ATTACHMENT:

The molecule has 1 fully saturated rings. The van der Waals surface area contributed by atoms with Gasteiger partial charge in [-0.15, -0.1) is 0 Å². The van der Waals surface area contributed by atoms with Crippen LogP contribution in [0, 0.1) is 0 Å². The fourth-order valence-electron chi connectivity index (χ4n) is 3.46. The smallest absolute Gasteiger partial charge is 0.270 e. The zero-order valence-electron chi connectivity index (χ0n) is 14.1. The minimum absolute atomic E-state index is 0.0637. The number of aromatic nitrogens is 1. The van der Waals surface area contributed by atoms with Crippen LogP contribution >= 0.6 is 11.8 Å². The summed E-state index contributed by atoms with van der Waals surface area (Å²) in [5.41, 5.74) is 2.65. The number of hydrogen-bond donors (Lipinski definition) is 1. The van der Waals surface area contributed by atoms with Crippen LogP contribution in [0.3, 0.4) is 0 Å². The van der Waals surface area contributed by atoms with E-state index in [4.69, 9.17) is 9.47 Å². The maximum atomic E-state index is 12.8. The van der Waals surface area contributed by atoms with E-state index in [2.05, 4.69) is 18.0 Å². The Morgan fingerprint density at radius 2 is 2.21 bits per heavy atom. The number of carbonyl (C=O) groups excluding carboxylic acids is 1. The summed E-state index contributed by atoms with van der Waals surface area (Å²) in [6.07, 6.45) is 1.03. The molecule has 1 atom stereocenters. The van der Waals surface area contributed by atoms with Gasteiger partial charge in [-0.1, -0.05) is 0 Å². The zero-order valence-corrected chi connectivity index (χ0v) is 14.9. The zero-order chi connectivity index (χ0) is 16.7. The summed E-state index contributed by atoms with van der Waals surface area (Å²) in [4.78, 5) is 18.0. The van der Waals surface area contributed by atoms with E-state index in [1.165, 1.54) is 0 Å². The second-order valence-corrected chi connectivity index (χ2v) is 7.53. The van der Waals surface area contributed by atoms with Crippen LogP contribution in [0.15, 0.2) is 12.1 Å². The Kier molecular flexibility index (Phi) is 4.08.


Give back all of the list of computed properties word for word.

The molecule has 1 fully saturated rings. The van der Waals surface area contributed by atoms with Gasteiger partial charge in [-0.15, -0.1) is 0 Å². The van der Waals surface area contributed by atoms with Crippen LogP contribution in [0, 0.1) is 0 Å². The fourth-order valence-electron chi connectivity index (χ4n) is 3.46. The smallest absolute Gasteiger partial charge is 0.270 e. The zero-order valence-electron chi connectivity index (χ0n) is 14.1. The minimum absolute atomic E-state index is 0.0637. The number of aromatic nitrogens is 1. The van der Waals surface area contributed by atoms with Crippen LogP contribution >= 0.6 is 11.8 Å². The summed E-state index contributed by atoms with van der Waals surface area (Å²) in [5.41, 5.74) is 2.65. The number of hydrogen-bond donors (Lipinski definition) is 1. The van der Waals surface area contributed by atoms with Crippen LogP contribution in [0.3, 0.4) is 0 Å². The van der Waals surface area contributed by atoms with E-state index in [4.69, 9.17) is 9.47 Å². The maximum atomic E-state index is 12.8. The van der Waals surface area contributed by atoms with E-state index in [2.05, 4.69) is 18.0 Å². The Morgan fingerprint density at radius 2 is 2.21 bits per heavy atom. The number of carbonyl (C=O) groups excluding carboxylic acids is 1. The summed E-state index contributed by atoms with van der Waals surface area (Å²) in [6.07, 6.45) is 1.03. The molecule has 1 atom stereocenters. The van der Waals surface area contributed by atoms with Gasteiger partial charge in [-0.1, -0.05) is 0 Å². The zero-order valence-corrected chi connectivity index (χ0v) is 14.9. The zero-order chi connectivity index (χ0) is 16.7. The summed E-state index contributed by atoms with van der Waals surface area (Å²) in [4.78, 5) is 18.0. The van der Waals surface area contributed by atoms with E-state index in [1.165, 1.54) is 0 Å². The second-order valence-corrected chi connectivity index (χ2v) is 7.53. The van der Waals surface area contributed by atoms with Crippen LogP contribution in [0.15, 0.2) is 12.1 Å². The Kier molecular flexibility index (Phi) is 4.08.